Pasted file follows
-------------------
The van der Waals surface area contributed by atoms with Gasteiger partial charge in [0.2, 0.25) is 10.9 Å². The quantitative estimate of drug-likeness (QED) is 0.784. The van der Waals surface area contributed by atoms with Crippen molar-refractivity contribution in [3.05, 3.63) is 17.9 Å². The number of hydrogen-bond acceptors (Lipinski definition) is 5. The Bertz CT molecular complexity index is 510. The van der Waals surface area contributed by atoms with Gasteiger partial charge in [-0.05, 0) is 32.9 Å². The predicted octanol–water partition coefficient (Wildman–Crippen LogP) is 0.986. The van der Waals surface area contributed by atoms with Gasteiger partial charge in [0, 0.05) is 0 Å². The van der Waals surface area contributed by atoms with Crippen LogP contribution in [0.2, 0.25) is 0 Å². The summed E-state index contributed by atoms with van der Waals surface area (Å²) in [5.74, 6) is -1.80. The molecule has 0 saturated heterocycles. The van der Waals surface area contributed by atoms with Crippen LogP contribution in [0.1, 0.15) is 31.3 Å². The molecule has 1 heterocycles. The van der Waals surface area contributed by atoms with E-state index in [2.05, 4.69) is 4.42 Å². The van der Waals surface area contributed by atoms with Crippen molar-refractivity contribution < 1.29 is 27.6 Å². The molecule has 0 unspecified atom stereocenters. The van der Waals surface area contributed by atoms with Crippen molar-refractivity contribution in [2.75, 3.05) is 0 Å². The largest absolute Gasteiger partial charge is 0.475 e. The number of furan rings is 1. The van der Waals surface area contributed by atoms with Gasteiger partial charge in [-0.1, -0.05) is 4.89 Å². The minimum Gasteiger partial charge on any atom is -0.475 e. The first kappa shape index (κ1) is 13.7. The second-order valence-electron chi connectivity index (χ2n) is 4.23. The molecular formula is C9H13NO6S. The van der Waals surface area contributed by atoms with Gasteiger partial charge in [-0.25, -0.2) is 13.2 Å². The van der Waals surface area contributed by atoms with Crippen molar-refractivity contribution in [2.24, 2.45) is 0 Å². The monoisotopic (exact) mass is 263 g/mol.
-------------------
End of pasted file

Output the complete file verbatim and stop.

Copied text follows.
The van der Waals surface area contributed by atoms with Gasteiger partial charge in [0.2, 0.25) is 10.9 Å². The quantitative estimate of drug-likeness (QED) is 0.784. The van der Waals surface area contributed by atoms with Crippen molar-refractivity contribution in [3.05, 3.63) is 17.9 Å². The number of hydrogen-bond acceptors (Lipinski definition) is 5. The Bertz CT molecular complexity index is 510. The van der Waals surface area contributed by atoms with Gasteiger partial charge in [-0.05, 0) is 32.9 Å². The predicted octanol–water partition coefficient (Wildman–Crippen LogP) is 0.986. The van der Waals surface area contributed by atoms with Gasteiger partial charge in [0, 0.05) is 0 Å². The van der Waals surface area contributed by atoms with Crippen LogP contribution in [0.2, 0.25) is 0 Å². The summed E-state index contributed by atoms with van der Waals surface area (Å²) in [5.74, 6) is -1.80. The molecule has 0 saturated heterocycles. The van der Waals surface area contributed by atoms with Crippen LogP contribution in [0.1, 0.15) is 31.3 Å². The molecule has 1 heterocycles. The van der Waals surface area contributed by atoms with E-state index in [2.05, 4.69) is 4.42 Å². The van der Waals surface area contributed by atoms with Crippen molar-refractivity contribution < 1.29 is 27.6 Å². The molecule has 0 unspecified atom stereocenters. The van der Waals surface area contributed by atoms with Crippen molar-refractivity contribution in [2.75, 3.05) is 0 Å². The largest absolute Gasteiger partial charge is 0.475 e. The number of furan rings is 1. The van der Waals surface area contributed by atoms with Gasteiger partial charge in [-0.1, -0.05) is 4.89 Å². The minimum Gasteiger partial charge on any atom is -0.475 e. The first kappa shape index (κ1) is 13.7. The second-order valence-electron chi connectivity index (χ2n) is 4.23. The molecular formula is C9H13NO6S. The van der Waals surface area contributed by atoms with Gasteiger partial charge in [-0.25, -0.2) is 13.2 Å². The van der Waals surface area contributed by atoms with Crippen molar-refractivity contribution in [2.24, 2.45) is 0 Å². The monoisotopic (exact) mass is 263 g/mol.